For all of the above reasons, I am at a loss for how godly pastors and bloggers who I respect would resort to using such terms so freely, African-American pastors and bloggers who claim they are for tearing down racial dividing walls. I don’t understand why, when I see many predominantly white churches bending over backwards to become more “multicultural,” it seems to be just a given that we accept the existence of “black” churches, Korean churches, Hispanic churches, etc. (the language consideration aside), without expecting them to strive for the same diversity. I hate the idea that there would be any church that would have any predominating identity other than Christ. To be honest it sickens me. At best it’s sub-Christian.
Then again, I have not been the most outspoken proponent of the modern multi-cultural movement in the American church. The call has gone out that predominantly white churches ought to be particularly intentional about seeking to look less “white” and more like the community. Here’s the problem: in order for churches to strive toward such ends, they must compete with churches in their communities that have a long history of gearing their ministry methods toward serving one race.
For instance, say you have a large Vietnamese culture in your community. You could take extra pains to teach your people conversational Vietnamese, hire Vietnamese staff members, seek to raise up or extend a call to potential Vietnamese elders, print out Sunday bulletins in Vietnamese, etc. At the end of the day, you are still at a disadvantage in competing with the Vietnamese church down the road and, in taking so many strides toward catering toward one people group, you have excluded all others. You have not become all things to all people; rather, you have become one thing to one group of people. Even worse, you have made your agenda the deciding factor, rather than the Holy Spirit, on who you hire, raise up in ministry, and even target with the gospel. Who are we to usurp the role of the Spirit in these matters?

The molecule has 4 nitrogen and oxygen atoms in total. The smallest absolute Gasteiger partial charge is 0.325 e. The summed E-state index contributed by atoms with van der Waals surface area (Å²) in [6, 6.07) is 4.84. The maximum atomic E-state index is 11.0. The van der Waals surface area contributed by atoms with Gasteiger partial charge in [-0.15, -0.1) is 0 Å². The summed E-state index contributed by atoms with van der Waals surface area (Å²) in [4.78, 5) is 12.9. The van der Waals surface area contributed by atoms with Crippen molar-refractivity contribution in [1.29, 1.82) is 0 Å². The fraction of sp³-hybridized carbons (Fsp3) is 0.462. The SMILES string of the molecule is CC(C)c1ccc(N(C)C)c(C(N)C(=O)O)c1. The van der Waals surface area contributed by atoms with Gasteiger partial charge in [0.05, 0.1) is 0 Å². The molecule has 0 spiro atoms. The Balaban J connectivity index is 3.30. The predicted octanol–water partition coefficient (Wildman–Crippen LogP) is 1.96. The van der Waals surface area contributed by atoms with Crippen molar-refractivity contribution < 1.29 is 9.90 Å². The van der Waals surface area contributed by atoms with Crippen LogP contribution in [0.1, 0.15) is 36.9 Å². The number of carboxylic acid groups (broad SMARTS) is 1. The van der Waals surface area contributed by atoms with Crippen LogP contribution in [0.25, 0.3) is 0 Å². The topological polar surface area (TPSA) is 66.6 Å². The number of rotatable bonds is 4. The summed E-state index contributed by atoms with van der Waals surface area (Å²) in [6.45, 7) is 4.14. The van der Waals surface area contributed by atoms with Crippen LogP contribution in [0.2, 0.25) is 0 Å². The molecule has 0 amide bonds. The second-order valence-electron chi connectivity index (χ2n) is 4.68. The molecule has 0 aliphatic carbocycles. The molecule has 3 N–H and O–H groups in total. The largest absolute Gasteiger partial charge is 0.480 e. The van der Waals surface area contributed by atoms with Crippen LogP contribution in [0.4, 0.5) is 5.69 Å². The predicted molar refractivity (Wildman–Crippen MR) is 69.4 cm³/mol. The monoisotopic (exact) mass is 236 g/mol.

See, the question for me is not whether you take added pains to accommodate for a select group of potential membership candidates in your area based on race and ethnicity. Rather, the question is, When you have new members who are not like you, how do you respond? How do you respond when the poor come into your meetings? How do you respond when the disabled come into your meetings? How do you respond when the white man, the black woman, the Vietnamese family, or the Hispanic couple walk through your doors? Do you give first place to any particular group, or do you wait and see who the Spirit will exalt?
Don’t get me wrong. I agree that the precepts of the gospel should result in a more pan-cultural face in local churches. I believe it has in the church where I serve. We are a very diverse group of people, and it can all be attributed to the primacy of the gospel in our body life. However, I worry that some who have made it their aim to see a more intentional approach to multi-culturalism in the church might be taking their own particular applications of these principles and equating them with the gospel itself. As such, they add to the gospel an added burden that simply is not there, making it no gospel at all. They have made multi-culturalism primary over the gospel while claiming it is subservient to the same gospel.
It seems clear to me both from the Bible and from experience that, if we simply conduct ourselves according to the principles outlined for us in Scripture, these things should iron themselves out in body life. R.C. Sproul put it best in a recent Twitter Q&A. When asked, “How important is racial diversity in the LOCAL church? What is the best approach to developing diversity?” Sproul responded, “Let the church be the church in all that she does.” Let’s be slow to judge the bride of Christ when the sin of partiality could very well exist primarily in the surrounding community and other more race-centric churches in the area.
The biggest hindrance to accomplishing the goals outlined by the multi-cultural church movement is multi-culturalism itself. As long as we have pastors who monolithically refer to their ethnic groups as “my people,” as long as it is socially acceptable to have such things as “black churches,” “Hispanic churches,” “Romanian churches,” etc., as long as we seek to be multi-cultural, letting racial dividing walls persist even within one local church, we will never see true peace among God’s people. Such rhetoric only serves to deepen the very real racial divide in the Western church. For those of you who have yet to hear this position on this issue in the church, I hope I have been of assistance. I hope this monologue can now become more of a dialogue, and I hope that we can all take strides toward the ends Dr. Mohler outlined and lead with empathy.